The true relationship between the theoretical concept of neutral money, and the practical ideal of monetary policy is, therefore, that the former provides one criterion for judging the latter; the degree to which a concrete system approaches the condition of neutrality is one and perhaps the most important, but not the only criterion by which one has to judge the appropriateness of a given course of policy. It is quite conceivable that a distortion of relative prices and a misdirection of production by monetary influences could only be avoided if, firstly, the total money stream remained constant, and secondly, all prices were completely flexible, and, thirdly, all long term contracts were based on a correct anticipation of future price movements. This would mean that, if the second and third conditions are not given, the ideal could not be realized by any kind of monetary policy.”
So what Hayek is telling us is that any monetary policy rule should be based on its ability to ensure neutrality in the sense of ensuring that there will be no distortion of relative prices. But Hayek is also telling us that it might not be possible to find the “perfect” monetary policy rule among other things because of institutional factors such as price rigidities and contracts.
Therefore when we discuss actual monetary reform rather than just talk on a purely theoretical basis institutional factors come into play.
If it ain’t broke, don’t fix it
Since we cannot in practical terms talk about an “optimal” monetary regime we are in that – for the revolutionary-minded monetary reformer (like myself) – unpleasant situation that we essentially have to choose between different imperfect regimes.
For example imagine that we have a system that most of the time provides a stable monetary machinery with a high degree of nominal stability and little distortion of relative prices, but every 7-8 years something goes wrong and we get a mid-size recession or a asset bubble and every 30 years we get a nasty “Great Recession” or a “Great Inflation”.
So the Machine is certainly not perfect, but for most of the time it works well and most importantly the system is not questioned by policy makers in general and therefore is to a very large extent rule based.
Maybe this is how we should think of the gold standard or inflation targeting. Both are regimes that have worked fairly well during fairly long periods of times, but then in the case of the gold standard finally broke down in the 1930s and presently we might be in a process of abandoning inflation targeting.
One could of course argue that somebody should have ended the gold standard before or reformed it before it collapsed, but that would have meant opening the door for a discussion of alternative monetary regimes that would be much less rule based and potentially would provide even less monetary stability.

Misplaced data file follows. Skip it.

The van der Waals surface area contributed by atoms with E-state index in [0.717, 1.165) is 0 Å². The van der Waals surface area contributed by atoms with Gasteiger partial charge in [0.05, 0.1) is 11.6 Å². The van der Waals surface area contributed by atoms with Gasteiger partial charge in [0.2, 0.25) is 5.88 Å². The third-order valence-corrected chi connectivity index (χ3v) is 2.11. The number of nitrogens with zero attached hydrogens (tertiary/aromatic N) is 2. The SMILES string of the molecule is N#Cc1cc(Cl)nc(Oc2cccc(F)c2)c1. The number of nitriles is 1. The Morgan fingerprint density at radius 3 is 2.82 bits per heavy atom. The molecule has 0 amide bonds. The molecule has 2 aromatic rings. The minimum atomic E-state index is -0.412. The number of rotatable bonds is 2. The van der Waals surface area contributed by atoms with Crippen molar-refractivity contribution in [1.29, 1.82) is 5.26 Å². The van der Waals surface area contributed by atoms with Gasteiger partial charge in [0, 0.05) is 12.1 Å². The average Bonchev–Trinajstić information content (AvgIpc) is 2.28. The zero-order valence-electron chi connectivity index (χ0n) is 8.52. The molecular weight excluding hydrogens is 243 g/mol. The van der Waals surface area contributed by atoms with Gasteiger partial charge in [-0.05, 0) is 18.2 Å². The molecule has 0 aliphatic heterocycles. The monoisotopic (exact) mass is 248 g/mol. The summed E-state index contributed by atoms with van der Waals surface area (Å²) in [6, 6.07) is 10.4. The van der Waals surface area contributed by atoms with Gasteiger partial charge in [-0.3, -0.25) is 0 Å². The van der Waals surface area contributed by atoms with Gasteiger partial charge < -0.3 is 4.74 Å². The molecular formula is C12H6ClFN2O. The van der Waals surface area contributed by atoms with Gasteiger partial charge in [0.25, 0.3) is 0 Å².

What I here is trying to articulate is that there might be a trade-off between the wish for a well-functioning monetary machine (nominal stability, no distortion of relative prices) and the wish for a “robust” monetary machine in the sense that the machine cannot be “high-jacked” by crazy policy makers of some kind.
An example that comes to mind is Canada’s inflation targeting regime. Overall, if we look at the economic performance of the Canadian economy since the early 1990s when the present regime was introduced the regime has been a huge success.
However, we all also know that theoretically at least the system could be improved if we moved from inflation targeting to nominal GDP targeting as there is an in-build tendency for inflation targeting central banks to react to supply shock and hence distort relative prices, which should be a no-go for any central bank.
However, should the Canadians throw out a regime that overall has worked fairly to experiment with another regime – such as NGDP targeting? By opening the door for change one would maybe in the process change the political perception of the regime and thereby make the regime less robust. And not sure about the answer, but I do believe that sometimes we should accept what we have and maybe go for gradual reform of the regime rather than risk making “regime choice” something we make every 3-4 years.
Many ways to nominal stability
I finally want to say sorry to my readers for this post probably not being the best organised post I – I wrote over a number of days and frankly speaking this is mostly part of my “thinking process” regarding the question of how to choose a monetary regime. I am sure I soon will return to the topic and I hope I haven’t been wasting your time to get to the conclusion – nominal stability can be relatively clearly defined, but there are many ways that can lead us to nominal stability.